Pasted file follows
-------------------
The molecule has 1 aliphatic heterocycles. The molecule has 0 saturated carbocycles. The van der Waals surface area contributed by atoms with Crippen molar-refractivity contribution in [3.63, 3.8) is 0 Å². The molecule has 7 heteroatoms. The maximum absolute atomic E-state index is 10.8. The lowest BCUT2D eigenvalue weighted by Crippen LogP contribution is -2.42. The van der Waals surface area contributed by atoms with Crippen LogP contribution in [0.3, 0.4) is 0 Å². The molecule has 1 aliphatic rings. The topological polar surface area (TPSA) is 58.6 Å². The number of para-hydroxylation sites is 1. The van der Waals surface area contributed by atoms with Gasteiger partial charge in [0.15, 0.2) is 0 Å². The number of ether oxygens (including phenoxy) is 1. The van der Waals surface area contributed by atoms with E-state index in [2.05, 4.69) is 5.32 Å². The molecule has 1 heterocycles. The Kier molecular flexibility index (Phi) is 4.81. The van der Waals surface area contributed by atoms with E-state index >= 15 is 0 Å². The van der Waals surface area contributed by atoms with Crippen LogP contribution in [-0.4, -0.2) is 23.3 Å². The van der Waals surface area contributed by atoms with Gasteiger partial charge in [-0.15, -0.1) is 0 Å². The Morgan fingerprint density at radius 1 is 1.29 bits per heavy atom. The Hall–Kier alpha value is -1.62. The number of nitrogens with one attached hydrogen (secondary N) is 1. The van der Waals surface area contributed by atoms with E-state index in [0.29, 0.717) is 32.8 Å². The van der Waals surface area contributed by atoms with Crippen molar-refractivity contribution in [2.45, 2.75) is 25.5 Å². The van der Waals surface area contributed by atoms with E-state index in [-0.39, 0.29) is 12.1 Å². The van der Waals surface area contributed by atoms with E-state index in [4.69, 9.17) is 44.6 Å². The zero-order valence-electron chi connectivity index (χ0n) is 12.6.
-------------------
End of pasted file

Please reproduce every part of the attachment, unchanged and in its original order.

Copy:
The molecule has 1 aliphatic heterocycles. The molecule has 0 saturated carbocycles. The van der Waals surface area contributed by atoms with Crippen molar-refractivity contribution in [3.63, 3.8) is 0 Å². The molecule has 7 heteroatoms. The maximum absolute atomic E-state index is 10.8. The lowest BCUT2D eigenvalue weighted by Crippen LogP contribution is -2.42. The van der Waals surface area contributed by atoms with Crippen LogP contribution in [0.3, 0.4) is 0 Å². The molecule has 1 aliphatic rings. The topological polar surface area (TPSA) is 58.6 Å². The number of para-hydroxylation sites is 1. The van der Waals surface area contributed by atoms with Gasteiger partial charge in [0.15, 0.2) is 0 Å². The number of ether oxygens (including phenoxy) is 1. The van der Waals surface area contributed by atoms with E-state index in [2.05, 4.69) is 5.32 Å². The molecule has 1 heterocycles. The Kier molecular flexibility index (Phi) is 4.81. The van der Waals surface area contributed by atoms with E-state index >= 15 is 0 Å². The van der Waals surface area contributed by atoms with Crippen LogP contribution in [-0.4, -0.2) is 23.3 Å². The van der Waals surface area contributed by atoms with Gasteiger partial charge in [-0.15, -0.1) is 0 Å². The Morgan fingerprint density at radius 1 is 1.29 bits per heavy atom. The Hall–Kier alpha value is -1.62. The number of nitrogens with one attached hydrogen (secondary N) is 1. The van der Waals surface area contributed by atoms with E-state index in [0.29, 0.717) is 32.8 Å². The van der Waals surface area contributed by atoms with Crippen molar-refractivity contribution in [2.45, 2.75) is 25.5 Å². The van der Waals surface area contributed by atoms with E-state index in [-0.39, 0.29) is 12.1 Å². The van der Waals surface area contributed by atoms with E-state index in [4.69, 9.17) is 44.6 Å². The zero-order valence-electron chi connectivity index (χ0n) is 12.6.